31/01/2013 § Leave a comment
Meet Gregor Mendel, the father of genetics.
He was perhaps the first scientist that experimented with the factors of organisms that could be passed on from generation to generation. Mendel worked with pea plants and when he crossed a variety with one trait and a variety of the opposite trait (i.e. wrinkled vs smooth), he found that all of the offspring would have the same trait as one of the parents. For example, all the peas in the F1 generation (the first generation) would be smooth. When Mendel let the first generation fertilize and pollenate itself, he found that the F2 generation showed both traits from the original parents, so both smooth and wrinkled peas were shown. The traits are controlled by the different forms of a gene called the alleles.
- homozygous, as implied in its name, are identical alleles in a gene; all gametes of a homozygote have the same allele
- heterozygous, quite the opposite of homozygous, are two different alleles in a gene; where half of the gametes of a heterozygote have one allele and the other half has the other allele
- dominant (alleles) are expressed when present in a heterozygote or a homozygote (so whether there is one dominant allele or two dominant alleles present)
- recessive (alleles) are expressed only in homozygotes (where there are two of the alleles present)
- genotype is all the alleles an organism possesses
- phenotype the characteristics of an organism
- segregation occurs in F1, when two alleles separate
- Punnett grid is what is used to show all possible outcomes after a cross (named after the scientist, Punnett, who first used the grid)
30/01/2013 § 2 Comments
This second blog of the unit will cover an overview of meiosis, its purposes, outcome, and different phases, as well as karyotypes and karyotyping.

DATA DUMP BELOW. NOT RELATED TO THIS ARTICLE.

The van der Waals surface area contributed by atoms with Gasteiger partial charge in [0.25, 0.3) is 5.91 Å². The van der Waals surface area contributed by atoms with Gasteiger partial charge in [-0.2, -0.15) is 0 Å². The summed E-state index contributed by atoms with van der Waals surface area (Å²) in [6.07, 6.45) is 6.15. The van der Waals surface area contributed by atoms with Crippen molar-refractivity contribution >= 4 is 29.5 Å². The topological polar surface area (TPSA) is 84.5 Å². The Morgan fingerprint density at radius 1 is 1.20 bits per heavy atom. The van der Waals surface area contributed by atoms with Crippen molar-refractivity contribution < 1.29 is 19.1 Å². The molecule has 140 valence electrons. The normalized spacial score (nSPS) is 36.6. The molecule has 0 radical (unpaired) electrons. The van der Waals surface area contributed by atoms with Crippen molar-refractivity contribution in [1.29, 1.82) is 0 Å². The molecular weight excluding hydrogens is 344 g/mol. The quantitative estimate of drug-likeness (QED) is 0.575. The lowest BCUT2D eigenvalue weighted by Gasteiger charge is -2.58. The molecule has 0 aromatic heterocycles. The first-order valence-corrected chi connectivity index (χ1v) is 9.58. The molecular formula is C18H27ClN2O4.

There are three key things to know about meiosis:
- It involves two divisions, so one cell, or one nucleus, will end up becoming four cells (see image below!).
- The number of chromosomes is halved and so goes from a diploid state to a haploid state.
- The purpose of meiosis is to generate a massive amount of genetic variety in crossing-over and in the random orientation of bivalents.
Recall that a nucleus with two copies, or a pair of chromosomes is diploid while a nucleus with only one chromosome is haploid. In meiosis, the nucleus goes from diploid to haploid. Meiosis is also known as reduction division because it reduces the chromosomes from diploid to haploid. The chromosomes (each consisting of two identical chromatid) are replicated during interphase. The homologous chromosomes – homologous meaning chromosomes that are of the same type – partner up at the beginning of meiosis I. They then exchange genetic material by crossing over. By mitosis, the cell divides and results in two new haploid daughter cells. The cell divides again in meiosis II to produce a total of four haploid daughter cells. « Read the rest of this entry »
27/01/2013 § Leave a comment
Welcome to the seventh unit of Year One! This blog will be a bit of an introduction to the next three units, in my opinion, which includes Meiosis (Unit 7), Genetics (Unit 8), and Reproduction (Unit 9!!).
Meiosis is centered on genetics, which is the study of variation and inheritance, and the basic unit of inheritance is the gene, which is a heritable factor that controls a specific characteristic. The normal nucleus in any organism contains thousands of genes – the exact number is and has mostly always been unknown. The collective whole of the genetic information in an organism is the genome.
Chromosomes have the same genes as one another and are arranged in the same sequence but not entirely in terms of the alleles in the genes. Alleles are different forms of a gene, seeing as genes are made of DNA (remember the four – or five – bases that make up DNA and RNA molecules? Yep, those).
Now, during mitosis or meiosis, which are both processes of division, the DNA in nuclei are replicated – we know this. The two strands on the chromosome (called chromatids) are connected by a centromere, which can be found either in the middle of the chromosome or towards the end.